Many first responders and harm-reduction groups have adapted their overdose reversal protocols to include rescue breathing techniques and supplementary oxygen.
Still, numerous drug companies have continued to develop and market higher-dose naloxone products, arguing they’re a necessary component of the U.S. overdose-prevention effort.
But they’re far more expensive than lower-dose products: Generic, injectable naloxone typically sells for just a few dollars per dose, and in the past decade Pfizer, its largest manufacturer, has given away millions of doses for free.
Two nasal sprays approved for over-the-counter sales — Narcan, a 4-milligram nasal spray, and RiVive, a 3-milligram competitor sold by Harm Reduction Therapeutics — typically retail for roughly $50 and $36, respectively.
While prices vary by city and by specific pharmacy, higher-dose naloxone products are generally far more expensive than a generic injectable version commonly used by first responders or harm-reduction groups. A two-pack of Kloxxado, an 8-milligram nasal spray that is identical to Narcan in all but dose, retails for roughly $140 for a two-pack. Zimhi, a 5-milligram prefilled syringe, also costs roughly $140 for a two-pack.
Separately, the drug manufacturer Káleo faced significant blowback after marketing a 5-milligram mechanized auto-injector, complete with a speaker that played recorded instructions to users as they reversed an overdose. Its retail price: $4,100.
That device has since found a second life, however, with the Pentagon. In 2022, the company received approval from the Food and Drug Administration in a 10-milligram version designed for use by military personnel or first responders who encounter “fentanyl analogues as a chemical weapon” or “entering an area contaminated with high-potency opioids such as fentanyl analogues.” U.S. military personnel are not known to have ever encountered fentanyl on a battlefield, and its military applications are unclear, save for one alleged use by Russian forces during a 2002 hostage crisis in Moscow.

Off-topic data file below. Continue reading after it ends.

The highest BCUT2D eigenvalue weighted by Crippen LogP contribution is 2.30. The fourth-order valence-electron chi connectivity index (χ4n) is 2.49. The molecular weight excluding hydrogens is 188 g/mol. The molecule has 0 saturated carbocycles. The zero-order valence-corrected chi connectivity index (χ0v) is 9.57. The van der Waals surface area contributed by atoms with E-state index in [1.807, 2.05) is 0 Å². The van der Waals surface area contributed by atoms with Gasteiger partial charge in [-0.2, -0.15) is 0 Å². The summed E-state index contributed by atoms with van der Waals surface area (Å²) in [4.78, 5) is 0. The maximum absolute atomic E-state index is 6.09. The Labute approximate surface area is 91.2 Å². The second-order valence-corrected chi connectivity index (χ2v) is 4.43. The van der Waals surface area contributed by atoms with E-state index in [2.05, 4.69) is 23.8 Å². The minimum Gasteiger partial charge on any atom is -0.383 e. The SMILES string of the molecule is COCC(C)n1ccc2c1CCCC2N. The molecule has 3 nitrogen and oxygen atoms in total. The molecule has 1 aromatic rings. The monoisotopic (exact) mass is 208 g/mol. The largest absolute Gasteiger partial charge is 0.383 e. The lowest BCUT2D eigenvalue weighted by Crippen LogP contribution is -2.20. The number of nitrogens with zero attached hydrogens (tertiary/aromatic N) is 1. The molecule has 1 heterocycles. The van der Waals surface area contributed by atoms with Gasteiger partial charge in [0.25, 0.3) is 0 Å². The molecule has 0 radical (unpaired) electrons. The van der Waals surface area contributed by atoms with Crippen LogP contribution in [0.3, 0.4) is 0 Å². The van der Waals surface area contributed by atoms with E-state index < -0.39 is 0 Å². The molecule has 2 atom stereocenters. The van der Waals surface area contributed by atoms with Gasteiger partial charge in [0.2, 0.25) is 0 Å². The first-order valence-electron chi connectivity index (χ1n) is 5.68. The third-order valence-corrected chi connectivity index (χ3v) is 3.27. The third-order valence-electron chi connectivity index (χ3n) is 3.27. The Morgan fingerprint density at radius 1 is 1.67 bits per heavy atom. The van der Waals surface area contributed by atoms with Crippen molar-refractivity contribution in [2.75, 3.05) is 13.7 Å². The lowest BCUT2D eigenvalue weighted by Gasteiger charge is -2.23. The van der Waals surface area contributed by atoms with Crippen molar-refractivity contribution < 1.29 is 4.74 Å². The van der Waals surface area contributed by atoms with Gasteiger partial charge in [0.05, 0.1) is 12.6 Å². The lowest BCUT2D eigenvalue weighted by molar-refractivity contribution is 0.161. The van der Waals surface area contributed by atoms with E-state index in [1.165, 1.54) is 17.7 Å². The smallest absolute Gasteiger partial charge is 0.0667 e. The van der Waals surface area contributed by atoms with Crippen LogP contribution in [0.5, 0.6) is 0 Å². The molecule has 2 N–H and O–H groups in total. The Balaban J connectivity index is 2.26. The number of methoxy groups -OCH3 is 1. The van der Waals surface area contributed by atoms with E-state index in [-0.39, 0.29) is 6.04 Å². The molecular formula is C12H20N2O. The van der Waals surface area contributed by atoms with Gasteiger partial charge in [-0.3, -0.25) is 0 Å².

Following its approval, the Department of Defense placed an order for as many as 788,000 injector kits.
The study published Thursday was conducted by the New York State Department of Health, which had previously distributed both the 4- and 8-milligram dosages to state police in an effort to gather data about their relative efficacy. New York State Police, in turn, filed detailed reports to the public health department, which used the data in formulating its analysis.
“No benefits to administration of 8-mg intranasal naloxone compared with [the] 4-mg product were found,” the study’s authors wrote, adding that the study was potentially limited by its geographic scope and sample size.
In a statement, Steven Weiss, a spokesperson for Hikma, the manufacturer of Kloxxado, cited past studies that voiced concerns that lower naloxone doses are insufficient in the fentanyl era.
“Those on the frontlines of this public health epidemic need all FDA-approved treatment options available to them, which is why Hikma provides 8 mg nasal Kloxxado and generic injectable naloxone options to help meet the urgent needs of patients and communities,” he said.
DMK Pharmaceuticals, which manufactures Zimhi, did not respond to STAT’s request for comment.